A new type of pre-pub - it isn't in print yet!

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Paul N | Forum Activity | Replied: Mon, Sep 13 2010 3:20 PM

 

Logos is an amateur at publishing, at least commentary publishing . . .

I don't believe there are amateurs in the commentary publishing business.  I believe there can be professionals that take plenty of hard knock lessons whilst they produce commentaries but the "amateurs" are probably less inclined to make it past gathering the writers and developing the content"

It would be nice to see the proposed format of one, just one commentary. What is it the authors are supposed to do with their commentaries? Technical lexical stuff? Exegetical stuff? From the hype, I see nothing on the proposed content or format. There is a big difference between a TNTC and a BEC and a NIGTC and a NIC commentary. I mean Bock wrote two whole large volumes on Luke. What is there left for Porter to say?Big Smile

Its possible over 16,000 fans on facebook and many others want to see a less solely technical lexical and a more applicative commentary.  Of course many commentaries have attempted this very formula, I believe the EEC would be one to recommend straight to the church members instead of stopping at the well trained pastor or leader.

Some of the commentators are not even assigned. Unless God is on the staff of Logos and has made his mind known, not even Logos can guarantee the aggressive timetable.

The series was already underway before Logos became involved.  I would assume some of the material is in the editorial process or beyond.

and maybe I missed it but I was curious as to your proposal Jeff, was there something you thought maybe Logos could change on as they move forward?

 

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Matthew C Jones | Forum Activity | Replied: Mon, Sep 13 2010 8:17 PM

Jeff Straub:
Logos is an amateur at publishing, at least commentary publishing .

There is a difference in digital publishing and traditional publishing. The old guard must change with the times or die. We saw Nelson undergo a big shakeup in company leadership earlier this year. Traditional publishers have been abandoning the big projects as too expensive and risky. It is not just an EEC thing.
Logos is THE leader in publishing digital commentaries. No one else comes close. Logos has been successful because they watch, listen and adapt to meet the needs of the moment. You have to concede NIC, ICC, WBC and all the other fine commentaries are MORE useful in the Logos format than they are in hard copy form. My favorite lexicographer, Oreste Vaccari, had a motto: "To do better what others do well." This is what I see Logos doing every day of every year. They take something good and make it better. I would put my money on Logos to actually be able to pull off this ambitious EEC project better than any of the traditional publishers could. Bob Pritchett has shown he can chase a dream into reality and Dale and Dan Pritchett know how to sell others on the dream. If it is going to get done, it will be done by Logos.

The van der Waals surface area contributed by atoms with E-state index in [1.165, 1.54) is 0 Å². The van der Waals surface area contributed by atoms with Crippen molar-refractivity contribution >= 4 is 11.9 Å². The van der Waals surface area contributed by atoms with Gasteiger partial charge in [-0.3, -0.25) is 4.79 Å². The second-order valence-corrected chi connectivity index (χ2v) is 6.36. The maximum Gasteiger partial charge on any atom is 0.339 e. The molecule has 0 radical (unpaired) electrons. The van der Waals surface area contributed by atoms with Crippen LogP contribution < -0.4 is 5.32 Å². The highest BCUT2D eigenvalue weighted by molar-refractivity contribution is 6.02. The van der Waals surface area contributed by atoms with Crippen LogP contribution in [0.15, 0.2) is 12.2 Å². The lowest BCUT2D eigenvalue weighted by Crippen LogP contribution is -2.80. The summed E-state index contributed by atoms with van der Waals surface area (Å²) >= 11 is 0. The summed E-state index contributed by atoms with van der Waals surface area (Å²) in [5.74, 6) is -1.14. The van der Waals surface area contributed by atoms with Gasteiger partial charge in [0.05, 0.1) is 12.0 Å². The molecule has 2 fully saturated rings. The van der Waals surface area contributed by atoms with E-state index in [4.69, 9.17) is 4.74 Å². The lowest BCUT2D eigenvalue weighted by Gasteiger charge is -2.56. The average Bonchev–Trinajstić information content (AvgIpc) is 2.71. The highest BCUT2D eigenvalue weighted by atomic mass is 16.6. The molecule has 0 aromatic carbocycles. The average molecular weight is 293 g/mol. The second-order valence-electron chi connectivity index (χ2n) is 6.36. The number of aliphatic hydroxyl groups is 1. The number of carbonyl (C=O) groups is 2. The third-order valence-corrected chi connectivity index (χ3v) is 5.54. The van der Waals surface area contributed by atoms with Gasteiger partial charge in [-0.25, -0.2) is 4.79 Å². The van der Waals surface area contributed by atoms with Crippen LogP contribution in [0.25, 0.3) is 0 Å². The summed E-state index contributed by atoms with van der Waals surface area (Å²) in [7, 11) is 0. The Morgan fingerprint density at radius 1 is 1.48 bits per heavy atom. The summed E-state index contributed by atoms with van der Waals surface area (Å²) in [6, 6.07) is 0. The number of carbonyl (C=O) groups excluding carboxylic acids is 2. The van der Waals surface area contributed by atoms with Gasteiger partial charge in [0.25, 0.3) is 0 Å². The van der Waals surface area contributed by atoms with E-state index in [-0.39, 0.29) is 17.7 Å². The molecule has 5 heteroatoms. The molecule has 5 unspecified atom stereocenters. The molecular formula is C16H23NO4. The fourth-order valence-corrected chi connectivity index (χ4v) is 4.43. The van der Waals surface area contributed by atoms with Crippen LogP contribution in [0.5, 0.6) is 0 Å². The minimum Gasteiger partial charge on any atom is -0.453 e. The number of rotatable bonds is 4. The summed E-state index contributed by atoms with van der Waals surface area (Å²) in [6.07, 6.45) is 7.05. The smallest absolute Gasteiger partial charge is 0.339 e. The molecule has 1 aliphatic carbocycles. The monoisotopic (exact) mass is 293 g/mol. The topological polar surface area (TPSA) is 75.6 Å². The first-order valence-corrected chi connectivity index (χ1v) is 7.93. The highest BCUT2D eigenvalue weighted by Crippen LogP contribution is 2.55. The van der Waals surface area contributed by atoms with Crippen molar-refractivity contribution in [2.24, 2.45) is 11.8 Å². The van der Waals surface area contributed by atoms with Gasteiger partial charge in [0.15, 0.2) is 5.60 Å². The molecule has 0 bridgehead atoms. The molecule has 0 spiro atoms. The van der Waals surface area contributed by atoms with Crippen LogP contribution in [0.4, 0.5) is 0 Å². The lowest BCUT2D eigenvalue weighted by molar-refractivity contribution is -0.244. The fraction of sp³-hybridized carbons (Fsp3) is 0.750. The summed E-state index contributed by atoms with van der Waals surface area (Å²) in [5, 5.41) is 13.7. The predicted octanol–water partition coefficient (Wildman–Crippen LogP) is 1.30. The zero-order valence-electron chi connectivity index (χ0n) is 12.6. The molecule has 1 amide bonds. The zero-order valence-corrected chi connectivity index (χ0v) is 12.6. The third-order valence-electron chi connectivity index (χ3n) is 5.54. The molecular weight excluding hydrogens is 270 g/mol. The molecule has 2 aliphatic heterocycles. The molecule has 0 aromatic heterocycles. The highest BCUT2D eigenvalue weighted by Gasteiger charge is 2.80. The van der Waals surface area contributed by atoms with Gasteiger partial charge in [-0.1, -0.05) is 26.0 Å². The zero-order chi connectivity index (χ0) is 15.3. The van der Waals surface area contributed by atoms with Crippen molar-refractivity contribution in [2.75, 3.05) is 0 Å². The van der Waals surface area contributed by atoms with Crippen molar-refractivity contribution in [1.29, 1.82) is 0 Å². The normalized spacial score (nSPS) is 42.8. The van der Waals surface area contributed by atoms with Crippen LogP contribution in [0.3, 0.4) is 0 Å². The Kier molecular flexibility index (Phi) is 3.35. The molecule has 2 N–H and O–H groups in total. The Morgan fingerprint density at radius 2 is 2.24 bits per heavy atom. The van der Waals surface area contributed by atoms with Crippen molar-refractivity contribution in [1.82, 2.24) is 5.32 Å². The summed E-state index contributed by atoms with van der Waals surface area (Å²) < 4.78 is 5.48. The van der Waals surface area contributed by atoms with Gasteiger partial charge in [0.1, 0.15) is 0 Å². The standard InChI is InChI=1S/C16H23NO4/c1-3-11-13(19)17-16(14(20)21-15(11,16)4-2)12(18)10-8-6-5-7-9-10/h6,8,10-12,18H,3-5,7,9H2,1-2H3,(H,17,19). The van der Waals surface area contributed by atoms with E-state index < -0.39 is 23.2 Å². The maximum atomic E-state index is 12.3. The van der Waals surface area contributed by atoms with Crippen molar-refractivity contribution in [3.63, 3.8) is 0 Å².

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Edwin Bowden | Forum Activity | Replied: Mon, Sep 13 2010 8:47 PM

Matthew C Jones:

Jeff Straub:
Logos is an amateur at publishing, at least commentary publishing .

There is a difference in digital publishing and traditional publishing. The old guard must change with the times or die. We saw Nelson undergo a big shakeup in company leadership earlier this year. Traditional publishers have been abandoning the big projects as too expensive and risky. It is not just an EEC thing.
Logos is THE leader in publishing digital commentaries. No one else comes close. Logos has been successful because they watch, listen and adapt to meet the needs of the moment. You have to concede NIC, ICC, WBC and all the other fine commentaries are MORE useful in the Logos format than they are in hard copy form. My favorite lexicographer, Oreste Vaccari, had a motto: "To do better what others do well." This is what I see Logos doing every day of every year. They take something good and make it better. I would put my money on Logos to actually be able to pull off this ambitious EEC project better than any of the traditional publishers could. Bob Pritchett has shown he can chase a dream into reality and Dale and Dan Pritchett know how to sell others on the dream. If it is going to get done, it will be done by Logos.


In Dan P's post about the EEC, he admitted that they didn't have all the answers, but were committed to making the project work. Logos has a proven track record and I am confident that they will do what is necessary to make this project work for everyone involved. They are real pioneers. When mistakes are made, they admit it and find another solution.

Posts 5
Scott Lumsden | Forum Activity | Replied: Mon, Sep 13 2010 9:17 PM